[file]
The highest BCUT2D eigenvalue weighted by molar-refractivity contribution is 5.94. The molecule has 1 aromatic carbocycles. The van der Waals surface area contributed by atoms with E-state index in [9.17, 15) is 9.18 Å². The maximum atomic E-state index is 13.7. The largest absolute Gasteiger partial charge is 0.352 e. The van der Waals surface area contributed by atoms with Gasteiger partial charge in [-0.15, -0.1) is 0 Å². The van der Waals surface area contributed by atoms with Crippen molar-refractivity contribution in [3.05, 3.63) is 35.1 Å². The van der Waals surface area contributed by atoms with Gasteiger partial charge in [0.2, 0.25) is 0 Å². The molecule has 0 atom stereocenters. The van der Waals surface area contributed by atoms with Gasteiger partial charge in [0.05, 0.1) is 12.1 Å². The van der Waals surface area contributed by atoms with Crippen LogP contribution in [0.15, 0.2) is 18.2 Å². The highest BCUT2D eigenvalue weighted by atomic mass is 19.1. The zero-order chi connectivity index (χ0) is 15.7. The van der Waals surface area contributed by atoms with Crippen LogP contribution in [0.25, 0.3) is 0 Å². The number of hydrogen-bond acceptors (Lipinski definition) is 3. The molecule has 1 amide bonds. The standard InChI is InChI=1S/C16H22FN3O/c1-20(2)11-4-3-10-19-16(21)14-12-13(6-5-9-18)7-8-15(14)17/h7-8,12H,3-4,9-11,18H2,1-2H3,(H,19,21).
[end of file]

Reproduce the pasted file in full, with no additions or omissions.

The highest BCUT2D eigenvalue weighted by molar-refractivity contribution is 5.94. The molecule has 1 aromatic carbocycles. The van der Waals surface area contributed by atoms with E-state index in [9.17, 15) is 9.18 Å². The maximum atomic E-state index is 13.7. The largest absolute Gasteiger partial charge is 0.352 e. The van der Waals surface area contributed by atoms with Gasteiger partial charge in [-0.15, -0.1) is 0 Å². The van der Waals surface area contributed by atoms with Crippen molar-refractivity contribution in [3.05, 3.63) is 35.1 Å². The van der Waals surface area contributed by atoms with Gasteiger partial charge in [0.2, 0.25) is 0 Å². The molecule has 0 atom stereocenters. The van der Waals surface area contributed by atoms with Gasteiger partial charge in [0.05, 0.1) is 12.1 Å². The van der Waals surface area contributed by atoms with Crippen LogP contribution in [0.15, 0.2) is 18.2 Å². The highest BCUT2D eigenvalue weighted by atomic mass is 19.1. The zero-order chi connectivity index (χ0) is 15.7. The van der Waals surface area contributed by atoms with Crippen LogP contribution in [0.25, 0.3) is 0 Å². The number of hydrogen-bond acceptors (Lipinski definition) is 3. The molecule has 1 amide bonds. The standard InChI is InChI=1S/C16H22FN3O/c1-20(2)11-4-3-10-19-16(21)14-12-13(6-5-9-18)7-8-15(14)17/h7-8,12H,3-4,9-11,18H2,1-2H3,(H,19,21).